Hello and welcome to the news from Camp Jabberwocky in July. We are all excited because tomorrow morning the campers finally arrive. But first, let us tell you about “set-up week”…
We were all a little nervous since this is such a different year at Camp Jabberwocky. Our beloved director Gillian has moved on and almost all of the counselors this summer are brand new. This is a different camp, to be sure, but we are here to report that so far things are going really well. Set-up week turned out to be a lot of fun for us. We dubbed this year “The Year of the Caterpillar” because the little creatures munched up most of the tree leaves and the cabins and buildings were covered with their fuzzy bodies. We swept and sprayed them off, but there are still a few stragglers hanging around. Sometimes they fall in our hair, but that’s okay.
The new counselors are an excellent group. Here’s a picture of some of them:
They’ve come from far and wide ready to work and happy to learn about the camp we all love. At first we had a lot of trouble meeting their ferries on time. We’d show up at the wrong boat, or wrong dock and then eventually the counselor would call or wander up the path having found the camp on her own. We were all excited about the arrival of “The Swedes”, a man and woman from Sweden, we were told, who had worked with people in that faraway land. We weren’t sure if they were a brother or sister or husband and wife, or maybe two men or maybe two women. It turned out they were a boyfriend and girlfriend, and not from Sweden at all. They are Danes! But we call them “The Swedes” anyway. Julius showed up wearing five hats on his head, and his girlfriend Mika has a nice big smile. Later on another couple arrived, a pre-med student named Jean, and her boyfriend Tyrone who is 6 foot 4 and 260 pounds. He played footbal at Colgate University. There is nothing he cannot lift. Here he is carrying some bricks:
We cleaned and cleaned all week and old counselors came by and showed the new counselors how to load the bus with wheelchairs and how we do our laundry and how we toss campers in bed at night and all the things which are done a little differently here. Rob Gale, a longtime camper, came by to help show us how to load the red bus. And Rick Baussman led us all in a drum circle jam. We learned this song about liking pizza, all kinds of pizza.
We’re going to do horseback riding this year too, at a new barn. We learned that if you are leading a horse and you put the lead close to your neck you might get beheaded. It doesn’t happen very often. Only once and a while. So we’ll be careful about that. Here’s Madeline mezmorizing the group with her wisdom at an evening meeting:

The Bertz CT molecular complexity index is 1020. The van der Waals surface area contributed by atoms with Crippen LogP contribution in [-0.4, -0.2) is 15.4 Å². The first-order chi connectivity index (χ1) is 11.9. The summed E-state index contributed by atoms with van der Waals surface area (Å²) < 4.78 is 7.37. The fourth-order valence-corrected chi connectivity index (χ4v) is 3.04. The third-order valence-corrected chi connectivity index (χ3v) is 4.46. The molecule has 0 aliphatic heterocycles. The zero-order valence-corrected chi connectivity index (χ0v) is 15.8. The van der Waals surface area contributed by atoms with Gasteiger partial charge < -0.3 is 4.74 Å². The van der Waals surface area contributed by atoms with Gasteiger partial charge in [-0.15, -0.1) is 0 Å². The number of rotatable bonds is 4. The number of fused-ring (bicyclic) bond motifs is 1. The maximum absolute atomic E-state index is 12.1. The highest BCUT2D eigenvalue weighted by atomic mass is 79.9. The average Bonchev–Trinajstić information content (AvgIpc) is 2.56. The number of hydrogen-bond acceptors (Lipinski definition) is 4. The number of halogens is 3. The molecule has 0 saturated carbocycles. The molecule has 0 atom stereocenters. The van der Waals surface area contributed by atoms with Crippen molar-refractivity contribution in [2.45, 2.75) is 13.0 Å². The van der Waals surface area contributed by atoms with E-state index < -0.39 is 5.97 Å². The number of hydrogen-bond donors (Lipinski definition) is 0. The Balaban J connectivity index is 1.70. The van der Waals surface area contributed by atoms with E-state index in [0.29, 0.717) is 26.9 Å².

We had a cookout at the beach and Julius tried to catch a seagull with a piece of hotdog on a string. “We eat these birds in Denmark,” he explained. “very tasty”. He was unsuccessful but we enjoyed watching the hunt anyway.
Everyone who comes must tell a story to the group, and we’ve heard some good ones. Grace, who’s father is a Baptist minister from Korea, told us about how she got a tumor in her eye from UV lightbulb in China. She’s okay now though. Vera told us why she is currently taking rabies shots (she broke up a fight between her dog and a raccoon). She’s not contagious though. At least we don’t think so. There is only a 1 in 5 chance she will turn into a furry animal before the end of camp.
Anyway, we’ve learned a lot about eachother and the camp is now in good shape for the arrival of the campers. Madeline has been making lots of lists and Jeff is running around with boxes and bags, and laughing all the time. Kim Ho showed up and helped us get the computers in gear and gave us some advice which we’ve all by now forgotten. J. Wo and Mandy stopped by and told us stories about wiping butts and putting wet laundry in the freezer. We have a nice new cook who used to live in Anglia and her son Teak has the coolest hair of anyone here. He looks like he was electrocuted, but in a good way.
This morning after lunch we got together and moved a ton of bricks. It didn’t take us that long because we all pitched in. It’s been raining for days, but perhaps we’ll have sunny skies tomorrow, when the much anticipated campers arrive. We’ve got 22 campers coming, 12 in wheelchairs, 10 who can walk. About 2/3 of them are new! We’ll be relying on the old timers to show them the ways.
Thank you to everyone who has come by and helped us out. And thank you to the nice people who have called to say “we wish you well…” It means a lot! We’ll keep you posted on the adventure ahead…